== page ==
Another related problem about misrepresenting multiculturalism: it diverts attention from a critical strategy of its practitioners - immigration. There may be other excited advocates of Third World immigration, like grasping corporate executives, social workers, "respectable" conservative careerists. But multiculturalists support it for transparent political reasons. If the U.S. in the twenty-first century comes to have a Third World - or, more specifically, Latin American - plurality, the white Western component in American life will grow weaker. And as other groups overtake and surpass the number of Euro-Americans, the multiculturalists will be on the scene to celebrate the vanishing of a despised race and its once hegemonic culture.
Immigration is an article of faith for neoconservatives - a subject that deserves a separate essay. So the belief that multiculturalism can be avoided without reforming immigration is fundamental, represented by, among many others, Irwin Stelzer, Norman Podhoretz, and John J. Miller, now – significantly – at National Review. The trick for these democratic globalists is to gain control over American education and to use it to promote their Cold War liberal ideology as a universally digestible American creed.
After all, what makes multiculturalists bad for them is not the current war against the patrimony of Southern whites or the multicultural investment in changing the Western world's demographic base, but the challenge to a neocon conception of "human rights" and our contamination by Teutonic murkiness.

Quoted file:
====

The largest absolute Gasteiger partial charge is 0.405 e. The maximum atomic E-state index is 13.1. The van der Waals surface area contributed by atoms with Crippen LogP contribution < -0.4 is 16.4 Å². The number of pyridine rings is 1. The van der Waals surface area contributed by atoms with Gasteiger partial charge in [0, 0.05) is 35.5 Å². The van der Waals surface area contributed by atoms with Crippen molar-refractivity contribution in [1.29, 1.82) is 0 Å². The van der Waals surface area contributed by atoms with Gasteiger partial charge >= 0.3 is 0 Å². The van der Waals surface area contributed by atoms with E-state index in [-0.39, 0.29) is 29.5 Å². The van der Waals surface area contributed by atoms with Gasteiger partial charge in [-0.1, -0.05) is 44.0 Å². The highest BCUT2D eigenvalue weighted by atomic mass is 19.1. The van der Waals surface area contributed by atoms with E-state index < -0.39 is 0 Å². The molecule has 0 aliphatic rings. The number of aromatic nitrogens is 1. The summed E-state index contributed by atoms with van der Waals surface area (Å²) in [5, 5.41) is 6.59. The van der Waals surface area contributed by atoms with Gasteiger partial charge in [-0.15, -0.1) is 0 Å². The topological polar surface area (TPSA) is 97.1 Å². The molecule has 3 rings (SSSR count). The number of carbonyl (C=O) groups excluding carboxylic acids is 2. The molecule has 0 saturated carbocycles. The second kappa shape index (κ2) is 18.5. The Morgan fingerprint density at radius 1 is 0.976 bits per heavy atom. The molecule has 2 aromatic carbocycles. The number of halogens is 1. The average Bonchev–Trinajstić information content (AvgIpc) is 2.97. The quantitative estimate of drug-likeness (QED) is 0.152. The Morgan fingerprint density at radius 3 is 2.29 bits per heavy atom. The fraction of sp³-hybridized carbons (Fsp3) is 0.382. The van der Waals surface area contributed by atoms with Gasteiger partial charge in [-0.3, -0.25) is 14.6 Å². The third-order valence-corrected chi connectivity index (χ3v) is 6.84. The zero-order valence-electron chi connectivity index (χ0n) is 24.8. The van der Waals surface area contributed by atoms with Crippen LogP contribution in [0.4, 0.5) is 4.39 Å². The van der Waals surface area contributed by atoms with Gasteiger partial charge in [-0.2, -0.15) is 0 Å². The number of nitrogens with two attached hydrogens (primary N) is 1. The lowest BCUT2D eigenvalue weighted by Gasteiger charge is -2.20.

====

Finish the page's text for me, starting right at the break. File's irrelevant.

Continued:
As a practical matter, immigration, neocons and multiculturalists are hard to tell apart: Both are eager to have exceedingly porous borders and bash Buchananites and other anti-immigrationists on the right.
The sad, almost unspeakable truth is that the Left is running both sides of the immigration debate. This is certainly evident in the current visible discussion about multiculturalism and in the studied avoidance of unpleasant points by those engaging the immigration question. In the February 10 international edition of Figaro, a feature essay on multiculturalism analyzes the U.S. as "the melting pot being frustrated." Among those factors thought to be leading to a fragmented American identity, the French article gives major attention to demographic trends:
"Within fifty years when racial minorities will constitute fifty percent of the population, there will no longer be a majoritarian ethnic group. Already the Hispanisation of Western and Southwestern states is striking. The Hispanics are presently 35 million. In 2005 they will become even more numerous than the blacks (who for the time being are the largest American minority). In 2050 Hispanics will represent as much as a quarter of the American population."
The publication that includes these data and treats them as ominous signs is not a self-described conservative one. It is unlikely that any member of our own "conservative" communion would be allowed to publish such insensitive truths without suffering grave, predictable consequences.
American conservatives are expected to follow the neocon lead - undertaking a reconstruction of multiculturalism, while ignoring those aspects of it that cry out to be noticed. This is the price we pay to have "tolerance" inflicted upon us.
Paul Gottfried is Professor of Humanities at Elizabethtown College, PA. He is the author of After Liberalism and Carl Schmitt: Politics and Theory.
March 04, 2001